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KellenWatt's solution

to Spiral Matrix in the Go Track

Published at Apr 06 2020 · 0 comments
Instructions
Test suite
Solution

Given the size, return a square matrix of numbers in spiral order.

The matrix should be filled with natural numbers, starting from 1 in the top-left corner, increasing in an inward, clockwise spiral order, like these examples:

Spiral matrix of size 3
1 2 3
8 9 4
7 6 5
Spiral matrix of size 4
 1  2  3 4
12 13 14 5
11 16 15 6
10  9  8 7

Coding the solution

Look for a stub file having the name spiral_matrix.go and place your solution code in that file.

Running the tests

To run the tests run the command go test from within the exercise directory.

If the test suite contains benchmarks, you can run these with the --bench and --benchmem flags:

go test -v --bench . --benchmem

Keep in mind that each reviewer will run benchmarks on a different machine, with different specs, so the results from these benchmark tests may vary.

Further information

For more detailed information about the Go track, including how to get help if you're having trouble, please visit the exercism.io Go language page.

Source

Reddit r/dailyprogrammer challenge #320 [Easy] Spiral Ascension. https://www.reddit.com/r/dailyprogrammer/comments/6i60lr/20170619_challenge_320_easy_spiral_ascension/

Submitting Incomplete Solutions

It's possible to submit an incomplete solution so you can see how others have completed the exercise.

spiral_matrix_test.go

package spiralmatrix

import (
	"reflect"
	"testing"
)

var testCases = []struct {
	description string
	input       int
	expected    [][]int
}{
	{
		description: "empty spiral",
		input:       0,
		expected:    [][]int{},
	},
	{
		description: "trivial spiral",
		input:       1,
		expected: [][]int{
			{1},
		},
	},
	{
		description: "spiral of size 2",
		input:       2,
		expected: [][]int{
			{1, 2},
			{4, 3},
		},
	},
	{
		description: "spiral of size 3",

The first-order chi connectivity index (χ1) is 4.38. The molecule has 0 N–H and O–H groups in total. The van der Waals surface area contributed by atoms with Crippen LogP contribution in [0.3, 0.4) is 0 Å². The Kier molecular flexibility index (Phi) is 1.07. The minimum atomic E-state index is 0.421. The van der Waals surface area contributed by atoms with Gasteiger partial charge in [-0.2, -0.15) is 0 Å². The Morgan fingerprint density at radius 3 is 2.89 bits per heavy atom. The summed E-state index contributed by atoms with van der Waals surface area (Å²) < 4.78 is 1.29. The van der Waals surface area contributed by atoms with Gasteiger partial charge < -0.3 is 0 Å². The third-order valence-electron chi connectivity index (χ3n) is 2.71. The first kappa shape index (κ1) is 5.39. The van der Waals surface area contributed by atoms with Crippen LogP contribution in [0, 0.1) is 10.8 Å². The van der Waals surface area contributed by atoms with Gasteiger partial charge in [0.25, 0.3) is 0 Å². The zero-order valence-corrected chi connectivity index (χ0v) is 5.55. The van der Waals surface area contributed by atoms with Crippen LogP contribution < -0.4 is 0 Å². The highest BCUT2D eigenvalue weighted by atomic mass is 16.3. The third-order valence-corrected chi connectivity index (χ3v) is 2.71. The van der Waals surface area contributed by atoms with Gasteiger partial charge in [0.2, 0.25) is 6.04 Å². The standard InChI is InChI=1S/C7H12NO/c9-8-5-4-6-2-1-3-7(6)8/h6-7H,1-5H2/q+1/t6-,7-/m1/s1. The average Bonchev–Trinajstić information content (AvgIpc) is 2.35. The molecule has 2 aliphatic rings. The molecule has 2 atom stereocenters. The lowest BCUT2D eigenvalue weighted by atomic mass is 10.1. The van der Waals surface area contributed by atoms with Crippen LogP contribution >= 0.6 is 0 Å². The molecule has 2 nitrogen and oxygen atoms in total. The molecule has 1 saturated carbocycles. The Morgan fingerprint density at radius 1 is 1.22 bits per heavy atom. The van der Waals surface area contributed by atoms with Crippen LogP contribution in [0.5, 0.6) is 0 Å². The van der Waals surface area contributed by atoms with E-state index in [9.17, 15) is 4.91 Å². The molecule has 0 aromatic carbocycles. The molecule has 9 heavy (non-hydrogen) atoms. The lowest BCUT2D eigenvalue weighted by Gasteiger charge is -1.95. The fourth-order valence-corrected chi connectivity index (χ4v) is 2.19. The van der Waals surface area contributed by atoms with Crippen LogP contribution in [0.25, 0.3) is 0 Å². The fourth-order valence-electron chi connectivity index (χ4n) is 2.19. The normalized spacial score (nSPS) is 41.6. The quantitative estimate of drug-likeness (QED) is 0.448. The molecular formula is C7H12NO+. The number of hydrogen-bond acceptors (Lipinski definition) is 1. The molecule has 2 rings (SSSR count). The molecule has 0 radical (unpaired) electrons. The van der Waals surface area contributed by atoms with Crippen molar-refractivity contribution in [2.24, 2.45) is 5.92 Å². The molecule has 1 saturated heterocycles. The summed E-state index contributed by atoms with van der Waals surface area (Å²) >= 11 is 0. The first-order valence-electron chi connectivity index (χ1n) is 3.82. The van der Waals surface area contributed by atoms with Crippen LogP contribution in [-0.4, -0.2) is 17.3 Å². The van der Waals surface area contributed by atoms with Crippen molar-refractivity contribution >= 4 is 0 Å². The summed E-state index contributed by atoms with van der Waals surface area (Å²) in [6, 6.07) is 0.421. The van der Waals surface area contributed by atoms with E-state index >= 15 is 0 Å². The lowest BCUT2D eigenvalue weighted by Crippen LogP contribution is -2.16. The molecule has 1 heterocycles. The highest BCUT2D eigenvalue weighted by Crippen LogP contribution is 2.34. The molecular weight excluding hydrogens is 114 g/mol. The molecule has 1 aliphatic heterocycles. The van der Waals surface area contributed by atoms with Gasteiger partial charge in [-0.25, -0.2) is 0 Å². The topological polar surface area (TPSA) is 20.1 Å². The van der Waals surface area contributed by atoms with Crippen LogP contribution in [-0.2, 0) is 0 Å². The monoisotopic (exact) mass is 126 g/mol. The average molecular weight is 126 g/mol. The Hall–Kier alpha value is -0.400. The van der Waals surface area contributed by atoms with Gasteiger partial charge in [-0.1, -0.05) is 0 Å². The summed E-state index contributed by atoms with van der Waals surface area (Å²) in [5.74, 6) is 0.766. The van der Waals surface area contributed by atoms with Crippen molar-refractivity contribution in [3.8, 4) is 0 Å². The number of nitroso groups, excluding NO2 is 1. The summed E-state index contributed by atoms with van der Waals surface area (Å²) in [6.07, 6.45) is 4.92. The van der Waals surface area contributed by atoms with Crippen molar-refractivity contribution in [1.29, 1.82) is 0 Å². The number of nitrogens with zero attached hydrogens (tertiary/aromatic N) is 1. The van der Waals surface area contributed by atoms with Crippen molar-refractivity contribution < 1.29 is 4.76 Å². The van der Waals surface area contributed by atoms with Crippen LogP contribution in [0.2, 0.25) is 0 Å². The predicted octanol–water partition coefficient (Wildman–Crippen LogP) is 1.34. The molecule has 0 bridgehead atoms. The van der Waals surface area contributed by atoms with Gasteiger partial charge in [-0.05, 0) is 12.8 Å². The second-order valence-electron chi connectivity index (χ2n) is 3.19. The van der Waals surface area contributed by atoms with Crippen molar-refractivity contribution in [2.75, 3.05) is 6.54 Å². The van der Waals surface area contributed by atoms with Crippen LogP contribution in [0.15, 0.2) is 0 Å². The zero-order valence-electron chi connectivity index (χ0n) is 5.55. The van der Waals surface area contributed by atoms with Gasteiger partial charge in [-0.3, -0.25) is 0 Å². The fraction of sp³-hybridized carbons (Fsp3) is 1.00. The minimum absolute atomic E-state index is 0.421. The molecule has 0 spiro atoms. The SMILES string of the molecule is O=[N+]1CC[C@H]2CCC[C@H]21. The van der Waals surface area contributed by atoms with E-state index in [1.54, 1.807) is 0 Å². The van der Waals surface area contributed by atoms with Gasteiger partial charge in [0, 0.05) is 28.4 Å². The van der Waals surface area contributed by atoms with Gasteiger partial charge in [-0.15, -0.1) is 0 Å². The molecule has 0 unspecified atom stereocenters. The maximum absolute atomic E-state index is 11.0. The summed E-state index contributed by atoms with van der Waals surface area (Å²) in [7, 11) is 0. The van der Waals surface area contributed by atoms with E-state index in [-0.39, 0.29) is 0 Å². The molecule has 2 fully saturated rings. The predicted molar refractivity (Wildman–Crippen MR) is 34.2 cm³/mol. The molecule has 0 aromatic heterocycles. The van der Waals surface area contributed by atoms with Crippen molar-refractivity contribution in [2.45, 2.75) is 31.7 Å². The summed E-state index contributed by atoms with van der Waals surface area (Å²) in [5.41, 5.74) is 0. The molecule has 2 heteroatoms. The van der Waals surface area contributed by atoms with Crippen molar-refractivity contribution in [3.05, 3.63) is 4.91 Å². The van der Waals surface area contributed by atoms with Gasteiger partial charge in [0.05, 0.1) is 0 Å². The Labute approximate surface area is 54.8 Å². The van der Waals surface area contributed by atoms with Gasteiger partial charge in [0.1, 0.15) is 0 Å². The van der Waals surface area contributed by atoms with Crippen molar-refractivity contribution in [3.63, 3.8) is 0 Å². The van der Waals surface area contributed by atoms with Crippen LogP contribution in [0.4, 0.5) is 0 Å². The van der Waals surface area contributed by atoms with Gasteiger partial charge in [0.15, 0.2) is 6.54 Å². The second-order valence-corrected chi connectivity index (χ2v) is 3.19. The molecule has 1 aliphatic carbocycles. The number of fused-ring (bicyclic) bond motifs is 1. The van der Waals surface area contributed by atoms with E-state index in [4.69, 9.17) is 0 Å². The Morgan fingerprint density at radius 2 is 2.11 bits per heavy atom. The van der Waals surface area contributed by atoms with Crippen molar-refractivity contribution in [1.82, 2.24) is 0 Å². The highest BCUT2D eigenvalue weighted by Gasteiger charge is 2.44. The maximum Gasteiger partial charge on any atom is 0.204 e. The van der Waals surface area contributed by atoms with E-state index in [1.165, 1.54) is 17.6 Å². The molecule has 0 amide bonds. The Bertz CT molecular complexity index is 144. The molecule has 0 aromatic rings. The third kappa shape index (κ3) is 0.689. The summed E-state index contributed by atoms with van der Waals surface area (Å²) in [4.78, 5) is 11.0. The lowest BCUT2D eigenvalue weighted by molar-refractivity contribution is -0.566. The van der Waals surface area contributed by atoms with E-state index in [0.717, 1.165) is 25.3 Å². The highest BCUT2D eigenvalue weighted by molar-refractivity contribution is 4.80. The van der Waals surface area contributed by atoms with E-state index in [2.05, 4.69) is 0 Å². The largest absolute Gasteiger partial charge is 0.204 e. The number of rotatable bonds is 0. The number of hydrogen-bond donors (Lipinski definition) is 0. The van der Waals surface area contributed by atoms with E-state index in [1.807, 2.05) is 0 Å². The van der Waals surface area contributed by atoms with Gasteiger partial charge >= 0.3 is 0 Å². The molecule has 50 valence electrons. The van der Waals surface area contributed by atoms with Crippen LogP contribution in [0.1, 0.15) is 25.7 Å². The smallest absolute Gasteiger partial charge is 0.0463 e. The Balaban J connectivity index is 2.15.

input:       3,
		expected: [][]int{
			{1, 2, 3},
			{8, 9, 4},
			{7, 6, 5},
		},
	},
	{
		description: "spiral of size 4",
		input:       4,
		expected: [][]int{
			{1, 2, 3, 4},
			{12, 13, 14, 5},
			{11, 16, 15, 6},
			{10, 9, 8, 7},
		},
	},
}

func TestSpiralMatrix(t *testing.T) {
	for _, testCase := range testCases {
		matrix := SpiralMatrix(testCase.input)
		if !reflect.DeepEqual(matrix, testCase.expected) {
			t.Fatalf("FAIL: %s\n\tSpiralMatrix(%v)\nexpected: %v\ngot     : %v",
				testCase.description, testCase.input, testCase.expected, matrix)
		}
		t.Logf("PASS: %s", testCase.description)
	}
}

func BenchmarkSpiralMatrix(b *testing.B) {
	for i := 0; i < b.N; i++ {
		for _, testCase := range testCases {
			SpiralMatrix(testCase.input)
		}
	}
}
package spiralmatrix

const (
	Up = iota
	Right
	Down
	Left
)


func SpiralMatrix(n int) [][]int {
	mat := make([][]int, n)
	for i:=0; i<n; i++ {
		mat[i] = make([]int, n)
	}

	p := [2]int{0,0}
	mod := [2]int{0,1}
	dir := Right

	for i:=1; i<=n*n; i++ {
		row,col := p[0],p[1]
		mat[row][col] = i
		if col+mod[1] >= n || col+mod[1] < 0 ||
		   row+mod[0] >= n || row+mod[0] < 0 ||
		   mat[row + mod[0]][col + mod[1]] != 0 {
			dir = (dir+1) % 4
			switch dir {
			case Up:
				mod = [2]int{-1,0}
			case Right:
				mod = [2]int{0,1}
			case Down:
				mod = [2]int{1,0}
			case Left:
				mod = [2]int{0,-1}
			}
		}
		p[0] += mod[0]
		p[1] += mod[1]
	}

	return mat
}

KellenWatt's Reflection

There's probably some sort of mathematical solution to this, but it didn't readily occur to me. Approaching this with a walker is easy enough, and it has relatively minimal overhead. Still O(n^2) complexity, just with a slightly larger coefficient than an equation.